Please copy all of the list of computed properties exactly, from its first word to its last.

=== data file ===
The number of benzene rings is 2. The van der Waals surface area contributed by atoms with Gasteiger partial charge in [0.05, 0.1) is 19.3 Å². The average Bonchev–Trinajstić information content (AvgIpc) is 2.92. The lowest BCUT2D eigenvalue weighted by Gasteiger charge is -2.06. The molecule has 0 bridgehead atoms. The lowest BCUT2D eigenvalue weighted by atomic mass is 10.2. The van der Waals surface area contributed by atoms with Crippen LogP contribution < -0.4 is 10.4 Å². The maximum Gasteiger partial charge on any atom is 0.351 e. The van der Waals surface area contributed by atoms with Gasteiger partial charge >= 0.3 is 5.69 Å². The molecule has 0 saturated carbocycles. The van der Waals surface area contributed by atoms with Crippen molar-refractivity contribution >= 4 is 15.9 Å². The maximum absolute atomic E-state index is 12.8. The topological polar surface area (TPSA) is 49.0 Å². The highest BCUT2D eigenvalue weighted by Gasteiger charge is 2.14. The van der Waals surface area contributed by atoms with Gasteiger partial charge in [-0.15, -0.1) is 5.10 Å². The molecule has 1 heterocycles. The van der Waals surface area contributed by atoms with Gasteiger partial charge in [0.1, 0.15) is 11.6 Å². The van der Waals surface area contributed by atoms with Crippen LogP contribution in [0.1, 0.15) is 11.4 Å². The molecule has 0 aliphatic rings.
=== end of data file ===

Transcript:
The number of benzene rings is 2. The van der Waals surface area contributed by atoms with Gasteiger partial charge in [0.05, 0.1) is 19.3 Å². The average Bonchev–Trinajstić information content (AvgIpc) is 2.92. The lowest BCUT2D eigenvalue weighted by Gasteiger charge is -2.06. The molecule has 0 bridgehead atoms. The lowest BCUT2D eigenvalue weighted by atomic mass is 10.2. The van der Waals surface area contributed by atoms with Crippen LogP contribution < -0.4 is 10.4 Å². The maximum Gasteiger partial charge on any atom is 0.351 e. The van der Waals surface area contributed by atoms with Gasteiger partial charge >= 0.3 is 5.69 Å². The molecule has 0 saturated carbocycles. The van der Waals surface area contributed by atoms with Crippen molar-refractivity contribution >= 4 is 15.9 Å². The maximum absolute atomic E-state index is 12.8. The topological polar surface area (TPSA) is 49.0 Å². The highest BCUT2D eigenvalue weighted by Gasteiger charge is 2.14. The van der Waals surface area contributed by atoms with Gasteiger partial charge in [-0.15, -0.1) is 5.10 Å². The molecule has 1 heterocycles. The van der Waals surface area contributed by atoms with Gasteiger partial charge in [0.1, 0.15) is 11.6 Å². The van der Waals surface area contributed by atoms with Crippen LogP contribution in [0.1, 0.15) is 11.4 Å². The molecule has 0 aliphatic rings.